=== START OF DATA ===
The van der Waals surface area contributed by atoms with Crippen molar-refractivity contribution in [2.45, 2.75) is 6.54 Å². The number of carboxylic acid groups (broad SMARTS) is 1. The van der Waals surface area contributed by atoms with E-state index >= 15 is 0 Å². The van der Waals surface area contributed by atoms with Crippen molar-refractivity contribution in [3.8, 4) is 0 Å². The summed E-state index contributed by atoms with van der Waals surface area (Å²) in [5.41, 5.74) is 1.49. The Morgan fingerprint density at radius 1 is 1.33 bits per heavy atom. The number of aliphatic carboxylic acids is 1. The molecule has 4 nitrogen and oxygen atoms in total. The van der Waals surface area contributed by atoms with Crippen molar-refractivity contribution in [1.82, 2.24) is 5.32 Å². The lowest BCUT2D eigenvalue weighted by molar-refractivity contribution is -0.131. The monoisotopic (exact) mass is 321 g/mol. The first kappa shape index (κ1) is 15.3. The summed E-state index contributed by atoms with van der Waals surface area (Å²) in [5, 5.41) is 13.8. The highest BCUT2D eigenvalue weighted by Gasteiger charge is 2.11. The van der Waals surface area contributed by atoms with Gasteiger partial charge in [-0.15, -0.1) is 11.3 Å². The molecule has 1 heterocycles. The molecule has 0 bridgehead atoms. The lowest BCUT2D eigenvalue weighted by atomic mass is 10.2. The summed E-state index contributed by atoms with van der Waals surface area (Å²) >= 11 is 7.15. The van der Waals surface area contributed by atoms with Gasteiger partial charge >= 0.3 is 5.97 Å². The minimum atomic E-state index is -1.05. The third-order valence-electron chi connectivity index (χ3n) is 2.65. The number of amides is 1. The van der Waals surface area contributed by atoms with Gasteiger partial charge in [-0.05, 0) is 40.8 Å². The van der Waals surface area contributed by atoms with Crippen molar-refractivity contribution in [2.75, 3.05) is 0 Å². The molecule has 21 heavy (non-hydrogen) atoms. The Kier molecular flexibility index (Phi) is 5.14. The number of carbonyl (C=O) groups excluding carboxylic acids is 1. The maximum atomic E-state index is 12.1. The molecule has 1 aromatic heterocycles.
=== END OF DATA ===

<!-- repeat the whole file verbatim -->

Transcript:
The van der Waals surface area contributed by atoms with Crippen molar-refractivity contribution in [2.45, 2.75) is 6.54 Å². The number of carboxylic acid groups (broad SMARTS) is 1. The van der Waals surface area contributed by atoms with E-state index >= 15 is 0 Å². The van der Waals surface area contributed by atoms with Crippen molar-refractivity contribution in [3.8, 4) is 0 Å². The summed E-state index contributed by atoms with van der Waals surface area (Å²) in [5.41, 5.74) is 1.49. The Morgan fingerprint density at radius 1 is 1.33 bits per heavy atom. The number of aliphatic carboxylic acids is 1. The molecule has 4 nitrogen and oxygen atoms in total. The van der Waals surface area contributed by atoms with Crippen molar-refractivity contribution in [1.82, 2.24) is 5.32 Å². The lowest BCUT2D eigenvalue weighted by molar-refractivity contribution is -0.131. The monoisotopic (exact) mass is 321 g/mol. The first kappa shape index (κ1) is 15.3. The summed E-state index contributed by atoms with van der Waals surface area (Å²) in [5, 5.41) is 13.8. The highest BCUT2D eigenvalue weighted by Gasteiger charge is 2.11. The van der Waals surface area contributed by atoms with Gasteiger partial charge in [-0.15, -0.1) is 11.3 Å². The molecule has 1 heterocycles. The molecule has 0 bridgehead atoms. The lowest BCUT2D eigenvalue weighted by atomic mass is 10.2. The summed E-state index contributed by atoms with van der Waals surface area (Å²) >= 11 is 7.15. The van der Waals surface area contributed by atoms with Gasteiger partial charge >= 0.3 is 5.97 Å². The minimum atomic E-state index is -1.05. The third-order valence-electron chi connectivity index (χ3n) is 2.65. The number of amides is 1. The van der Waals surface area contributed by atoms with Gasteiger partial charge in [-0.05, 0) is 40.8 Å². The van der Waals surface area contributed by atoms with Crippen molar-refractivity contribution in [2.75, 3.05) is 0 Å². The molecule has 21 heavy (non-hydrogen) atoms. The Kier molecular flexibility index (Phi) is 5.14. The number of carbonyl (C=O) groups excluding carboxylic acids is 1. The maximum atomic E-state index is 12.1. The molecule has 1 aromatic heterocycles.